11 Here is a people that came out from Egypt and hides the earth from view. Come now and curse them for me; perhaps I can engage them in battle and drive them off.”
hi-NAY ha-AM ha-yo-TZAY mi-mitz-RA-yim vai-KHAS et AYN ha-A-retz a-TAH l’-KHAH ka-vah LEE o-TO u-LAI u-KHAL l’-hi-la-KHEM BO v’-gay-rash-TEEV
יא הִנֵּה הָעָם הַיֹּצֵא מִמִּצְרַיִם וַיְכַס אֶת־עֵין הָאָרֶץ עַתָּה לְכָה קָבָה־לִּי אֹתוֹ אוּלַי אוּכַל לְהִלָּחֶם בּוֹ וְגֵרַשְׁתִּיו׃
22:11 Here is a people that came out from Egypt and hides the earth from view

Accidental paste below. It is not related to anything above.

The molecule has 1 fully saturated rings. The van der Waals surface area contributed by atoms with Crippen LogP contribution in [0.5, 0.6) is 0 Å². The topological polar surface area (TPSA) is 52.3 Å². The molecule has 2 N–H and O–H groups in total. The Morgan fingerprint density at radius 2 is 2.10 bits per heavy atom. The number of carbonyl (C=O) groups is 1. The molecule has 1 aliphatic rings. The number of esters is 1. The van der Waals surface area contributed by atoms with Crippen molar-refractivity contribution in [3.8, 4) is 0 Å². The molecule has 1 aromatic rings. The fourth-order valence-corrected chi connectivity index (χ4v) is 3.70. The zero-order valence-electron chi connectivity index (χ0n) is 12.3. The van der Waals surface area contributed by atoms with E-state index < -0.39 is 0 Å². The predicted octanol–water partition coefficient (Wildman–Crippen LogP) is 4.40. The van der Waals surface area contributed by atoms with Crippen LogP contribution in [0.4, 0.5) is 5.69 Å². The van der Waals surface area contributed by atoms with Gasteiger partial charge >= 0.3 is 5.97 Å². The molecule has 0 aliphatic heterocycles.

As a result of the defeat of the Amorites led by Sihon and Og, king of Bashan, the people of Moab become afraid of the People of Israel. In an effort to stop the Israelites, their king, Balak, sends for the prophet Balaam to curse them. Hashem, however, has a different idea and puts a blessing into Balaam’s mouth instead of his intended curses. This verse highlights Balaam’s typically prejudicial attitude, in his description of the Israelites as a nation that covers the entire earth. Even today, the Jewish people comprise less than 0.2% of the world population, yet they are often thought of as a nuisance that threatens the world. This story, however, also underscores the fact that anti-Semitism will not prevail. Hashem tells Balaam that the Jewish people “are blessed,” and that those who try to curse them will not succeed, just as Hashem had promised Avraham long before, “I will bless those who bless you and curse him that curses you” (Genesis 12:3). The Jewish nation is indeed blessed, and has made enormous contributions to the world, as evidenced by the fact that despite their small number, between 1901 and 2015 over 20% of all Nobel laureates have either been Jewish, or of Jewish descent.